"Saudi Arabian banks, reeling under the pressure of falling oil prices, may get a shot in the arm from a spate of sovereign bonds sold this year, the rating agency Standard & Poor’s said.



The country is the world’s biggest exporter of oil and its economy is likely to feel the pain of less revenue more ­intensely if the price of crude, which has lost more than half of its value, continues to slide.



The debt issued by the government, the first time it has sold bonds with maturities of more than 12 months since 2007, means that banks that purchased the debt will get safer yields that will buffer them against any downturn in the economy if there is a sharp drop off in demand for debt by corporations."



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Atlas may sell healthcare entity, GCC stores to repay loans | GulfNews.com

Atlas may sell healthcare entity, GCC stores to repay loans | GulfNews.com:



"With the bail of Atlas Jewellery founder and chairman MM Ramachandran reportedly rejected, he is now considering putting up his prime asset — a successfully running hospital in Oman for sale to help repay part of the Dh550 million that he owes to banks, industry sources told Gulf News.



A meeting of the steering committee of banks set up to recover the millions took place on Wednesday evening, banking sources said.



“Earlier this proposal [to sell his assets in Oman] was not acceptable to him as the Atlas Health Care Group has been a profit-making entity with a leading Omani group as its sponsors. The sponsor is now considering to take over the business from Ramachandran once proper valuation of the asset has been carried out,” industry sources explained."



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OPEC Split on Need for Long-Term Oil-Price Forecasts - Bloomberg Business

OPEC Split on Need for Long-Term Oil-Price Forecasts - Bloomberg Business:



"Saudi Arabia and its Gulf allies are at odds with Iran and other OPEC members over whether the organization should include oil-price forecasts in its long-term strategy report, according to three of the group’s delegates.



The Gulf kingdom, which has led the Organization of Petroleum Exporting Countries in a battle against rival producers, is seeking to exclude price assumptions from the report, according to the delegates, who asked not to be identified because the document isn’t public. The disagreement reflects internal divisions over whether OPEC policy should focus on prices or the stability of the oil market, one of the delegates said.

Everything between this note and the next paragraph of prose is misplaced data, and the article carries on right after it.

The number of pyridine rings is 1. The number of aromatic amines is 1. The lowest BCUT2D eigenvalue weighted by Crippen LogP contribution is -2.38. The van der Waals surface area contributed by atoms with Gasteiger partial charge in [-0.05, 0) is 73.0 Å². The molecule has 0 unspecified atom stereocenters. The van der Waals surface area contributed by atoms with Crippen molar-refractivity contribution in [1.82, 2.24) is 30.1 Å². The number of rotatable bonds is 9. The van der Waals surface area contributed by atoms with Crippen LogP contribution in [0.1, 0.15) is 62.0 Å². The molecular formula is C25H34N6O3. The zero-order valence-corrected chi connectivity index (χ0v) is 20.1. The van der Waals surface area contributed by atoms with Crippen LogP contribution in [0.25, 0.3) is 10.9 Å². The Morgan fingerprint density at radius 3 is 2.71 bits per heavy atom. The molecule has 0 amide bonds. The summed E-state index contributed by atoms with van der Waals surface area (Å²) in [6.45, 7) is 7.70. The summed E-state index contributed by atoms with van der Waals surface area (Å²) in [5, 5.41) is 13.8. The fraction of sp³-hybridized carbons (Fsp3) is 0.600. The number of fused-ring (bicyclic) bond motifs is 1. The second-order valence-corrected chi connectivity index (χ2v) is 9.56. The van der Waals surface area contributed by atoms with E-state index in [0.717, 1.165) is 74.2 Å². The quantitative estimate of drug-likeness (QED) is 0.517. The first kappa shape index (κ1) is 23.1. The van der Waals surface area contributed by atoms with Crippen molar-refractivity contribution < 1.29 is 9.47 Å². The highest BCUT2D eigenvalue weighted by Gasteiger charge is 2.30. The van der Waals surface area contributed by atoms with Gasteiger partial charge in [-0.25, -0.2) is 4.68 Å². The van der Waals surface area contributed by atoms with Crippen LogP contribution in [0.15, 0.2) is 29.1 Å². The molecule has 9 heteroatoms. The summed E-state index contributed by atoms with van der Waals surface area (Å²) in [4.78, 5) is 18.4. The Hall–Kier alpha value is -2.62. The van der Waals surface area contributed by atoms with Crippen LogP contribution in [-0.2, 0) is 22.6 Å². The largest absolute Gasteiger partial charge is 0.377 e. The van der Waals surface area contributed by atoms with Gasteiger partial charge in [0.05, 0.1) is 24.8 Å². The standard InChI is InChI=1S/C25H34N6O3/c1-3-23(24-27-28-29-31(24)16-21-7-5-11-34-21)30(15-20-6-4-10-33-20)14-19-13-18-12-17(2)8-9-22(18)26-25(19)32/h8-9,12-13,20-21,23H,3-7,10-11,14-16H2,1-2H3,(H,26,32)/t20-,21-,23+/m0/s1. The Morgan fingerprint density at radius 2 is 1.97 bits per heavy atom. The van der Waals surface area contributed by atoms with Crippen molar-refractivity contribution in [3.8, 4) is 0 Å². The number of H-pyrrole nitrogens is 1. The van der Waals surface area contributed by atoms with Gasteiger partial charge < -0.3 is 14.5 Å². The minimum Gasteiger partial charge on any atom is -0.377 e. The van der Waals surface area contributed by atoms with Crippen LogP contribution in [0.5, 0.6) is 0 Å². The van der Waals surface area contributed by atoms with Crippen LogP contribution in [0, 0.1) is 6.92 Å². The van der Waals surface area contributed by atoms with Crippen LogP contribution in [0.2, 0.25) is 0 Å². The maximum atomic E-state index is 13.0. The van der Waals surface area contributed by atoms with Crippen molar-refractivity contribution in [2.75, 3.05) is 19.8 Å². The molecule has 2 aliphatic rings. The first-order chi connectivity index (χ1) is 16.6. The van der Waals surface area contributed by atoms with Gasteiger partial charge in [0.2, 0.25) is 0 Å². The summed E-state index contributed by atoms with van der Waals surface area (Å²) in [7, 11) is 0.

Oil prices plunged to a six-year low last month as OPEC kept its taps open in an effort to pressure competitors such as U.S. shale drillers to cut production. Saudi Arabia, Kuwait, Qatar and the United Arab Emirates overcame opposition from Iran and the group’s seven other members last November to adopt that strategy. OPEC has since lost billions of dollars in revenue, pushing some members to the brink of economic crisis and prompting calls from Algeria and Venezuela for a change in policy."



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More noise than signal | Authers Note - YouTube

More noise than signal | Authers Note - YouTube: ""



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MIDEAST STOCKS-UAE markets rebound on oil, strong PMI data | Reuters

MIDEAST STOCKS-UAE markets rebound on oil, strong PMI data | Reuters:



"Beaten-down bourses in the United Arab Emirates rose in early trade on Thursday, while other Gulf markets moved little as the Brent oil price stabilised just above $50 per barrel.



Oil edged down on Thursday morning because of an unexpected build in U.S. crude inventories and a stronger U.S. dollar, but Brent remained above $50, stronger than it was when most Gulf stock markets closed on Wednesday.



Wall Street posted a near 2 percent gain overnight and spread betters expect major European bourses to rise as well."